Meet The Team: Dawna Levenson, MIT Sloan's Admissions Director

MIT Sloan’s MBA is one of the most competitive programs in the US. Director of admissions Dawna Levenson reveals how you can nail that all-important application

MBA admissions directors hold the fate of your application in their hands. Luckily, though, they’re a loquacious bunch, always on hand to offer you advice on how best to meander the treacherous waters of an MBA application journey.

The MIT Sloan School of Management MBA program is among the most competitive of all the elite US MBA programs—the acceptance rate is roughly around 15%.

BusinessBecause caught up with Dawna Levenson, director of admissions at MIT Sloan School of Management, who offers her insight into how you can tick all the boxes required of a Sloan MBA, and how to stand out from the crowd.


What do you look for from your MBA applicants? mit-sloan-admissions

At the end of the day, it’s all about impact. What impact has an applicant made on a group, an organization, or the company they work for? This is really what we’re trying to assess. The more significant the impact, the better.

For us, leadership is embodied by a candidate’s ability to influence and convince others in a constructive, meaningful, and respectful way. While the term ‘vision’ isn’t something that we use very much, we are a mission-driven school.

Our mission is concerned with tackling the world’s biggest problems. So, to the extent that a candidate shares in our mission, this shows vision because it’s about looking forward and improving the state of the world.

What is the most common mistake you see people make when they apply?

There really is no right or wrong answer to an application question. That being said, we look for a candidate to apply good judgement and common sense.

We’re also looking for professionalism in the way they conduct themselves and respond to questions. We completely understand how competitive the MBA landscape is, and that everybody has a desire to stand out. For the most part, candidates approach this in the right way. But trying to do so in an unprofessional manner is the wrong way to go. For example, don’t use inappropriate language in the cover letter, essay, or interview.

What advice do you have for candidates who can’t physically visit MIT Sloan beforehand?

There are several ways to engage. As we have for many, many years, we travel the world hosting events called ‘Sloan on the Road.’

This includes an information session, and we encourage alumni to share their Sloan experience with prospective students. This year we began live-streaming our on-campus info sessions, so people all over the globe can connect with us on a monthly basis. It’s really a great way to get to know Sloan and the student experience, from students who are living it right now.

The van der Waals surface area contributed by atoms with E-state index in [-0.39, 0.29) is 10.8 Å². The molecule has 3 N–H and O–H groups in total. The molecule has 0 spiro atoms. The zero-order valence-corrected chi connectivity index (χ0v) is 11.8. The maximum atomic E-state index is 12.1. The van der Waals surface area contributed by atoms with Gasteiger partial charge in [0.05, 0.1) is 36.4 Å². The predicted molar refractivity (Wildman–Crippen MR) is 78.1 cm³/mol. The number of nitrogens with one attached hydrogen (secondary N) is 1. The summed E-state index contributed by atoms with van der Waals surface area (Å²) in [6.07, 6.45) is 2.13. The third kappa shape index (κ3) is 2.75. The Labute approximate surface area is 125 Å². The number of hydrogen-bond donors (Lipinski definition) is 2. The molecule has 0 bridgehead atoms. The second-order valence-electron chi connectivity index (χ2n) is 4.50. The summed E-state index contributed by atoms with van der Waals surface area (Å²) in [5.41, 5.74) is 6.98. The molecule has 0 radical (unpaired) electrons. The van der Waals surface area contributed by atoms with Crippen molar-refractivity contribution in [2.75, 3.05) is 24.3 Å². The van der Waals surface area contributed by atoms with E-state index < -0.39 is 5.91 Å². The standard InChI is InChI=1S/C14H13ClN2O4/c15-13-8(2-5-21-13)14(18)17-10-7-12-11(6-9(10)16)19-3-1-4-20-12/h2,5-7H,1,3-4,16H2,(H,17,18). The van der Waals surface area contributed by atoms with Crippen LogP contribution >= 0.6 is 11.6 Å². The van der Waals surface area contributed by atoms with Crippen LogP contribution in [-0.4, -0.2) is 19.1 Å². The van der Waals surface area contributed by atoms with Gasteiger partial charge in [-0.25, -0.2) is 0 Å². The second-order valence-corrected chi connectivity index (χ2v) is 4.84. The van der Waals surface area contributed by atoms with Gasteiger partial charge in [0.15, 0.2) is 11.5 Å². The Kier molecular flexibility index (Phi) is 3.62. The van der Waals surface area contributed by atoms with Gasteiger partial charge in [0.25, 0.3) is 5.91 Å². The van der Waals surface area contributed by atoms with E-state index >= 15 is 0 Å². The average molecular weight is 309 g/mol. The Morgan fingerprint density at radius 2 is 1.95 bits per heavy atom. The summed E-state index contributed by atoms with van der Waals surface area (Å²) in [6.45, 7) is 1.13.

In addition, we continue to host our monthly online chats, which are a very easy way get your questions answered and to see the questions others are asking. We’re also offering a host of webinars on a variety of topics and continue to expand that series on a regular basis.

What should an applicant do if they’re waitlisted?

If you are waitlisted, you can choose to remain on our waitlist; that’s a start. Then, relatively soon after the end of an application round, we host a waitlist chat where admissions staff provide guidance. At that point, we do want to receive relevant updates from you. We’re not telling you how often, but you shouldn’t cross the line by stalking us or bombarding us with information. We want to know the best information about you and that you continue to be interested in Sloan--as long as that doesn’t go too far.

What is the best thing about working in admissions?

I love what MIT and MIT Sloan stand for. It’s about excellence and about making the world a better place. And I find a tremendous amount of purpose in playing a small part in that, by taking on the work that we do in admissions.

Also, it’s the people. I intentionally use the word people because the faculty, staff, and students are an incredible community. When I hear students tell their stories, I feel very fortunate to be part of that community. This is a very special place.

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